Ban on international trade in otters aims to avert extinction by Instagram craze

Helena Horton
Customers with sleeping otters at an otter cafe in Tokyo - NYTNS / Redux / eyevine

The international trade in a social-media friendly otter has been banned, after influencers on Instagram were accused of fuelling their extinction.

The smooth-coated otter, which is found in India, Bangladesh, Nepal and several other Asian countries, is increasingly being poached from the wild to become a social media accessory.

Videos show the semi-aquatic creatures walking on a lead, playing with toys and looking for all the world like the perfect pet. Otter cafes, where visitors can stroke and interact with the animals, have sprung up across Japan. 

However, the species is under threat: according to the International Union for the Conservation of Nature, smooth-coated otters are vulnerable to extinction. Demand for young otters in the pet trade is listed as one of the concerns for their survival.

Now, the trade in the creature will be heavily regulated after a vote by world leaders attending the 18th meeting of the Conference of the Parties to the United Nations Convention on International Trade in Endangered Species of Wild Fauna and Flora (CITES CoP18), currently being held in Geneva, Switzerland. 

The animal will now be listed on Appendix I of CITES which lists species threatened with extinction and prohibits commercial trade in them internationally. This will effectively make the pet trade in otters illegal unless they are bred in captivity.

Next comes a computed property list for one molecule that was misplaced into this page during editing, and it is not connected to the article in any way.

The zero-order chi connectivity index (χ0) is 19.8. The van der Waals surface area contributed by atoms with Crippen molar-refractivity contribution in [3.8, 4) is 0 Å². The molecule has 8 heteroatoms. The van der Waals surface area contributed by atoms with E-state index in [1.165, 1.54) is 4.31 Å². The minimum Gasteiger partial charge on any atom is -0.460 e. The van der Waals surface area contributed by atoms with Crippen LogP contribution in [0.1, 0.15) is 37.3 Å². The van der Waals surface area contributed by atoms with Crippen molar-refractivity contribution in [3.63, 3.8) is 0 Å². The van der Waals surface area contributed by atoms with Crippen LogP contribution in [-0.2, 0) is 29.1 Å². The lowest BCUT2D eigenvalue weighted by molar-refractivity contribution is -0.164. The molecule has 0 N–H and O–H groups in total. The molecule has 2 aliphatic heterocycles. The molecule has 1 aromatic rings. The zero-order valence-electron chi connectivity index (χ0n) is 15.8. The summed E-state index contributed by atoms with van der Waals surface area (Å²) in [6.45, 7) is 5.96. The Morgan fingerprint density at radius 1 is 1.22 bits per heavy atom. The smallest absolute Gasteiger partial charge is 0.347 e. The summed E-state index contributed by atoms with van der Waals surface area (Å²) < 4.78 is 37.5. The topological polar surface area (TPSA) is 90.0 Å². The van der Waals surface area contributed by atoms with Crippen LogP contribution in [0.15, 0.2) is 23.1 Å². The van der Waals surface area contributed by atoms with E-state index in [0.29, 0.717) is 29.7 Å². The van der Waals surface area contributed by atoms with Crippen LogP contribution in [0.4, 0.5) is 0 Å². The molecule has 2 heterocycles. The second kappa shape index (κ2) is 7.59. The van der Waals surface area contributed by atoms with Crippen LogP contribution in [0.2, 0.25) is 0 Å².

The craze for smooth-coated otters as novelty pets is driving the species to extinction Credit: ORIKO HAYASHI/NYTNS / Redux / eyevine

Mark Simmonds, senior marine scientist at Humane Society International, said: “The ‘cuteness’ of this species may prove their down-fall in that many people, especially in Asia, now want to own them. 

"Hopefully this listing will also inspire further vital actions within the otters’ home ranges to ensure their survival. We commend India, Nepal and Bangladesh for bringing these proposals forward, and all the countries and conservation organizations that supported them.”  

Mako sharks, known as the "cheetahs of the sea", have also been given a reprieve from commercial trade at CITES, after facing extinction because of demand for its meat and fins, and has been listed on Appendix II.

Mako sharks are one of the ocean's fastest predators and can reach speeds of up to 42mph, and jump to heights of 30ft. The species is classified as Endangered by the IUCN.

The short and longfin mako shark proposal, led by Mexico and also backed by multiple countries, faced fierce opposition from countries reluctant to see CITES involvement in industrial scale pelagic fisheries. 

CITES Appendix II listings means international trade in the species’ meat and fins must be regulated. This will prompt regional fishing management organisations to address their woeful neglect of mako sharks caught in longline fisheries.

Rebecca Regnery, Humane Society International wildlife senior director, said: “Over-fishing, including for the lucrative Asian shark fin market, is having a devastating impact on longfin and shortfin mako sharks.

Securing CITES protections for these species is an important first step in stopping the brutally cruel and wasteful practice in which sharks and rays have their fins cut off their bodies, sometimes while fully conscious. 

“But Appendix II protection doesn’t in itself ban trade, so to secure the future for these sharks and rays, this new CITES listings needs to be the start of a whole raft of other measures aimed at cracking down on this vile trade."